The one, rare species of penguin that lives on the Galapagos Islands is fittingly called the Galapagos Penguin. It’s the only penguin that’s indigenous to the Northern Hemisphere. Most live on the coasts of Fernandina and Isabel Islands. They live in raucous colonies near the shore, and dive off the coastal waters to catch fish and shellfish.
The Galapagos Penguin is about 19 inches high and weighs about five and half pounds, with males being a little bigger than the females.Additional information can be found at http://www.travelpod.com/travel-blog-entries/dan_emma2010/1/1309827592/tpod.html. Like most penguins, they have the familiar black back and white front, though there are white markings on the head, and a black band around the neck. Galapagos Penguins can live about 20 years, but few live that long in the wild.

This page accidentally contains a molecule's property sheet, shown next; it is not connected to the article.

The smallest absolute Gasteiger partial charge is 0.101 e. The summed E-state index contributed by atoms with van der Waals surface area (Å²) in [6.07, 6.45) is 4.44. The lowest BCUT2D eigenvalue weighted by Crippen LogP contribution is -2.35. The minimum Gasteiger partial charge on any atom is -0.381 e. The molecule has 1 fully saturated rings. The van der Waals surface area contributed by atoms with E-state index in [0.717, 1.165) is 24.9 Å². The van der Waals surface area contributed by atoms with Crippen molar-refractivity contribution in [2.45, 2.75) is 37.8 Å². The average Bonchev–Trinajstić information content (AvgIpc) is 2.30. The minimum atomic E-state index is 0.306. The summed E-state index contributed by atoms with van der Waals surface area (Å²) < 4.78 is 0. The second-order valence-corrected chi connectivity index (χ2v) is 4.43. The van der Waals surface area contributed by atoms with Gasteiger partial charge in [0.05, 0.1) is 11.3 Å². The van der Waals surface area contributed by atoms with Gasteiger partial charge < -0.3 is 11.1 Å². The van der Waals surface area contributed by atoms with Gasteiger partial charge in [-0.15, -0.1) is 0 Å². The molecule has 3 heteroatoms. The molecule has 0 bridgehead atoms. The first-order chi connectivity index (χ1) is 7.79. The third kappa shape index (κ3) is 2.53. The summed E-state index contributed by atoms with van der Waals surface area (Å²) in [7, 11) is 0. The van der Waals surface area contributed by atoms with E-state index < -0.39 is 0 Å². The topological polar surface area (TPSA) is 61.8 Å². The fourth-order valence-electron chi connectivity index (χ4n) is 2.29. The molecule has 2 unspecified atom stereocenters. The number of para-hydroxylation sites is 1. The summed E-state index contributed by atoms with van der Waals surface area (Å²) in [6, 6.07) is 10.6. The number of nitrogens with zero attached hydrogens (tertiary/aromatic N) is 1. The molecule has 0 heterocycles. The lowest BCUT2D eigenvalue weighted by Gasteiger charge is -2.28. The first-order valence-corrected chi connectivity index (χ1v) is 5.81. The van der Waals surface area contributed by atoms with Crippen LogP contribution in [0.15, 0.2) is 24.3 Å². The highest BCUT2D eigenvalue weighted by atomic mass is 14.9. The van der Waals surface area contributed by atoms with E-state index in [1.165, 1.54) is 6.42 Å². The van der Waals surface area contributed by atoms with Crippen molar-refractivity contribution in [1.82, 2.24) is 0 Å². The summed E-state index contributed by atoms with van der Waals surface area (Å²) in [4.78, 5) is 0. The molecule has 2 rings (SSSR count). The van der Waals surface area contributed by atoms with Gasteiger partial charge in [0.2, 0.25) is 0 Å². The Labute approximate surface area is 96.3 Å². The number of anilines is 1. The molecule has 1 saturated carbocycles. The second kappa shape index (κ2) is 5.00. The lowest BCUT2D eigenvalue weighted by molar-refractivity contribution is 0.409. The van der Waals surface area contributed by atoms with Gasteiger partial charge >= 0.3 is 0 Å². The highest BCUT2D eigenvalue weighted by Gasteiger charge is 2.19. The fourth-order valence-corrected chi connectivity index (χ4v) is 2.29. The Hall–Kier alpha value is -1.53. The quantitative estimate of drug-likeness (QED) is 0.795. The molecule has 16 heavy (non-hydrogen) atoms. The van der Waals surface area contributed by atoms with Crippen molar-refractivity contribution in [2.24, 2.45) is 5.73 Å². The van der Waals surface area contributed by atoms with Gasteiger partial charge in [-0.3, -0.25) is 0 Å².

Like lots of penguins, the Galapagos Penguin has an intricate courtship ritual that might look amusing to the human onlooker, and like other penguins they mate for life. Female Galapagos Penguins are mature when they’re about three or four years old, and the males when they’re a couple of years older. They make their nests on the ground and aren’t above stealing pebbles and twigs from their neighbors to prettify them. Both parents incubate their eggs and care for their young. Usually, the female lays two eggs with every clutch. There may be two or three clutches every year, especially if food is plentiful. It takes about three to six months before the chick is independent.